Mapping World Religions: Christianity, Islam, Hinduism
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Mapping the Anthropocene

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The effects of humans on the global environment are perceived to be so significant by some scientists that they argue the onset of industrialisation (in the eighteenth century) has been a major driving force in environmental change on a par with the forces of nature. It is this rapid impact that has led some geologists to unofficially name (but not, as yet, officially recognise) this recent period of the earth’s history (from around 1760-onwards) as the Anthropocene (roughly translating as the era – or epoch – shaped considerably through the actions of humanity).

The Human Planet: Gridded Population Cartogram
Gridded population cartogram displaying the topography of the world in relation to the population distribution (click here for larger version)

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World Religions

Religion as something “eminently social” as described by Durkheim finds its expression in the distribution of the major religious groups in the world. These have distinct geographical patterns to them, showing the regional influences that each of the groups define, as well as the spread of these influences in the course of history which have significantly changed over the past centuries.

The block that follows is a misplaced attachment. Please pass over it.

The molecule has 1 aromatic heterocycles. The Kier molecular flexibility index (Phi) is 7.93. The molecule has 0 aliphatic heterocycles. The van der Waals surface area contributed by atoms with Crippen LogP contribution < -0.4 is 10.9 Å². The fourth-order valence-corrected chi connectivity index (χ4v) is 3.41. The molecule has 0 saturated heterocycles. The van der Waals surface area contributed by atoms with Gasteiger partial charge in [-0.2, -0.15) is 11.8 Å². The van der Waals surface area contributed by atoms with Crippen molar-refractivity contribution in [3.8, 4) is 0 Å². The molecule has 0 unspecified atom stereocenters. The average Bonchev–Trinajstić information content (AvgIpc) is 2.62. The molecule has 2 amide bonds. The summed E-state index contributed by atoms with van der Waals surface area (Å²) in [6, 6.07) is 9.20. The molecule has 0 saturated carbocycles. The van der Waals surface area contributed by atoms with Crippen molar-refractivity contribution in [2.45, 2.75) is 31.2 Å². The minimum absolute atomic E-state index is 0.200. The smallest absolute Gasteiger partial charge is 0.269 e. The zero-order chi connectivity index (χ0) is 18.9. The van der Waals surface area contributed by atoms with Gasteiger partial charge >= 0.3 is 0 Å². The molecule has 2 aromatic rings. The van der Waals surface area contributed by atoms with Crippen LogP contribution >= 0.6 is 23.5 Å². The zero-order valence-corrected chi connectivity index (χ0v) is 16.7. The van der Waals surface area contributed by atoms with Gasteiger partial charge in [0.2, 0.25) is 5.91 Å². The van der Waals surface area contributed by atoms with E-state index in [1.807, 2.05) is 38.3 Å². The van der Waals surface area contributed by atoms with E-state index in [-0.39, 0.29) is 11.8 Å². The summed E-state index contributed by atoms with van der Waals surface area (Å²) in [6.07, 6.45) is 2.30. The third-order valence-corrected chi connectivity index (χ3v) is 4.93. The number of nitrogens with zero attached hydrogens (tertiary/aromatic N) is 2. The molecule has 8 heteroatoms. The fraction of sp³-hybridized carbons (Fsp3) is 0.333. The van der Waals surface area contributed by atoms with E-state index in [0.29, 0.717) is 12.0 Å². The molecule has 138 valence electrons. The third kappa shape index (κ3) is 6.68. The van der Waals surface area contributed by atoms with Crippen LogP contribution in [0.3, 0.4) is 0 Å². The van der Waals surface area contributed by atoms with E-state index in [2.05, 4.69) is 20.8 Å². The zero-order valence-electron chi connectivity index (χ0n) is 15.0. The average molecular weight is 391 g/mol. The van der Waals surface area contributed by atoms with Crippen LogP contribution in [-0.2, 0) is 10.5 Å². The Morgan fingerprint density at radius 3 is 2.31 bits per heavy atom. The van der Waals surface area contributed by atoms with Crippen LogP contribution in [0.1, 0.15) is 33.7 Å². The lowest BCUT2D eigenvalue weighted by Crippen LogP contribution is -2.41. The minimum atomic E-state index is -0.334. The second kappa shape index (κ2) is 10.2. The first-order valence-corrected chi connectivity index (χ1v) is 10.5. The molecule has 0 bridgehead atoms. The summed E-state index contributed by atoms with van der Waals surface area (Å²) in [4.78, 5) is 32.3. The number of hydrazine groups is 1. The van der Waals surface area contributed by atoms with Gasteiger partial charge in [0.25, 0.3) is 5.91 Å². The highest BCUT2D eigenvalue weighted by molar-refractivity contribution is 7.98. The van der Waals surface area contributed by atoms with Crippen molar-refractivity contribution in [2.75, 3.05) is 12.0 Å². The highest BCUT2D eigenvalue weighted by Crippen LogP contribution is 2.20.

Today, the three largest religions as well as the group of the non-religious put together make up 5.8 billion people, accounting for almost 80% of the world’s population. This highlights their importance in understanding some of the world’s social, cultural as well as political realities that define how people live together within countries but also between borders. As much as religion can unite and reconcile, it can equally be the cause of conflict and violence.
Conflict and peace are both elements that are replicated in the diverse religious shapes that emerge in the cartogram series of these four largest religious groups as assembled in the World Religion Database (adjusted to today’s populations).

Mapping World Religions: Christianity, Islam, Hinduism
(click for larger version)

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In Focus: Europe’s uneven development

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Political InsightThe British debate about the United Kingdom’s membership in the European Union comes at a time in which the economic woes of the continent have not fully overcome yet. In an article for the “In Focus” section of Political Insight (December 2015, Volume 6, Issue 3) Dimitris Ballas, Danny Dorling and I looked at the changing regional economic geography of Europe.
Europe is in an economic crisis – but the crisis is felt in very different ways in different places. Official unemployment rates are high, especially in the south of Europe, but joblessness is very low in places, such as Germany